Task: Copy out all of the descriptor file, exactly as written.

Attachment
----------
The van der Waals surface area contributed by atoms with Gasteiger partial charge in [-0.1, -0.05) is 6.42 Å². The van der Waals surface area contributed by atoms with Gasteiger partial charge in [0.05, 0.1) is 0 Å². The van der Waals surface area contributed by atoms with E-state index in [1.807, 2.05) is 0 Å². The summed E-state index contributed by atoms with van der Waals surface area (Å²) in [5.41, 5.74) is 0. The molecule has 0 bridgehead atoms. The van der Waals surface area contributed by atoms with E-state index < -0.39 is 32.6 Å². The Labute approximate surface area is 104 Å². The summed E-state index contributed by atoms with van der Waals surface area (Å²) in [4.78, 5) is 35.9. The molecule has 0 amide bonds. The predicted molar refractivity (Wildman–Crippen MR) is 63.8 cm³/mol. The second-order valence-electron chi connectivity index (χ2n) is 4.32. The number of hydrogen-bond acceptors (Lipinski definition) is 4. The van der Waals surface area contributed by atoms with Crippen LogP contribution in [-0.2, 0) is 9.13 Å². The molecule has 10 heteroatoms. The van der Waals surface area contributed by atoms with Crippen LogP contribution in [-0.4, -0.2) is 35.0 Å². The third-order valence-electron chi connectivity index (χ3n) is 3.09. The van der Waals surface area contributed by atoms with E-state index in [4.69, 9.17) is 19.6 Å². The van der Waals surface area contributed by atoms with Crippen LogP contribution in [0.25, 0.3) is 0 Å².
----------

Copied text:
The van der Waals surface area contributed by atoms with Gasteiger partial charge in [-0.1, -0.05) is 6.42 Å². The van der Waals surface area contributed by atoms with Gasteiger partial charge in [0.05, 0.1) is 0 Å². The van der Waals surface area contributed by atoms with E-state index in [1.807, 2.05) is 0 Å². The summed E-state index contributed by atoms with van der Waals surface area (Å²) in [5.41, 5.74) is 0. The molecule has 0 bridgehead atoms. The van der Waals surface area contributed by atoms with E-state index < -0.39 is 32.6 Å². The Labute approximate surface area is 104 Å². The summed E-state index contributed by atoms with van der Waals surface area (Å²) in [4.78, 5) is 35.9. The molecule has 0 amide bonds. The predicted molar refractivity (Wildman–Crippen MR) is 63.8 cm³/mol. The second-order valence-electron chi connectivity index (χ2n) is 4.32. The number of hydrogen-bond acceptors (Lipinski definition) is 4. The van der Waals surface area contributed by atoms with Crippen LogP contribution in [-0.2, 0) is 9.13 Å². The molecule has 10 heteroatoms. The van der Waals surface area contributed by atoms with Crippen LogP contribution in [-0.4, -0.2) is 35.0 Å². The third-order valence-electron chi connectivity index (χ3n) is 3.09. The van der Waals surface area contributed by atoms with E-state index in [4.69, 9.17) is 19.6 Å². The van der Waals surface area contributed by atoms with Crippen LogP contribution in [0.25, 0.3) is 0 Å².